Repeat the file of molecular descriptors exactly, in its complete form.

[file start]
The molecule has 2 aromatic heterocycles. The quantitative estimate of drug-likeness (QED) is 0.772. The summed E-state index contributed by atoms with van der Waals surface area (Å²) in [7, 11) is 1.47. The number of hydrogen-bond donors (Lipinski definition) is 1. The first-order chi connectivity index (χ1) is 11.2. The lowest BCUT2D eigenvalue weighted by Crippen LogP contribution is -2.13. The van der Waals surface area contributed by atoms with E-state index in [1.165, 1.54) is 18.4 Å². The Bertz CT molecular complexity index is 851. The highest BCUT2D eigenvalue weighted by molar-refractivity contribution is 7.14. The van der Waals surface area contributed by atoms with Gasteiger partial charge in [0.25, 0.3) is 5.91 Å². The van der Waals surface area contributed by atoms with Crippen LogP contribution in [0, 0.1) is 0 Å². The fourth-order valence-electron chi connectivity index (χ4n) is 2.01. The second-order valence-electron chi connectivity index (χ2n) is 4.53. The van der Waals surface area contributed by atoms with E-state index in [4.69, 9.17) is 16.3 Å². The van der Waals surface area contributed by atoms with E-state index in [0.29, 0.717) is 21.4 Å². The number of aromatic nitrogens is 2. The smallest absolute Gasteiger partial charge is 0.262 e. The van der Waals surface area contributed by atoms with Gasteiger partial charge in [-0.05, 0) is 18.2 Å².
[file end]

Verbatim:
The molecule has 2 aromatic heterocycles. The quantitative estimate of drug-likeness (QED) is 0.772. The summed E-state index contributed by atoms with van der Waals surface area (Å²) in [7, 11) is 1.47. The number of hydrogen-bond donors (Lipinski definition) is 1. The first-order chi connectivity index (χ1) is 11.2. The lowest BCUT2D eigenvalue weighted by Crippen LogP contribution is -2.13. The van der Waals surface area contributed by atoms with E-state index in [1.165, 1.54) is 18.4 Å². The Bertz CT molecular complexity index is 851. The highest BCUT2D eigenvalue weighted by molar-refractivity contribution is 7.14. The van der Waals surface area contributed by atoms with Gasteiger partial charge in [0.25, 0.3) is 5.91 Å². The van der Waals surface area contributed by atoms with Crippen LogP contribution in [0, 0.1) is 0 Å². The fourth-order valence-electron chi connectivity index (χ4n) is 2.01. The second-order valence-electron chi connectivity index (χ2n) is 4.53. The van der Waals surface area contributed by atoms with E-state index in [4.69, 9.17) is 16.3 Å². The van der Waals surface area contributed by atoms with E-state index in [0.29, 0.717) is 21.4 Å². The number of aromatic nitrogens is 2. The smallest absolute Gasteiger partial charge is 0.262 e. The van der Waals surface area contributed by atoms with Gasteiger partial charge in [-0.05, 0) is 18.2 Å².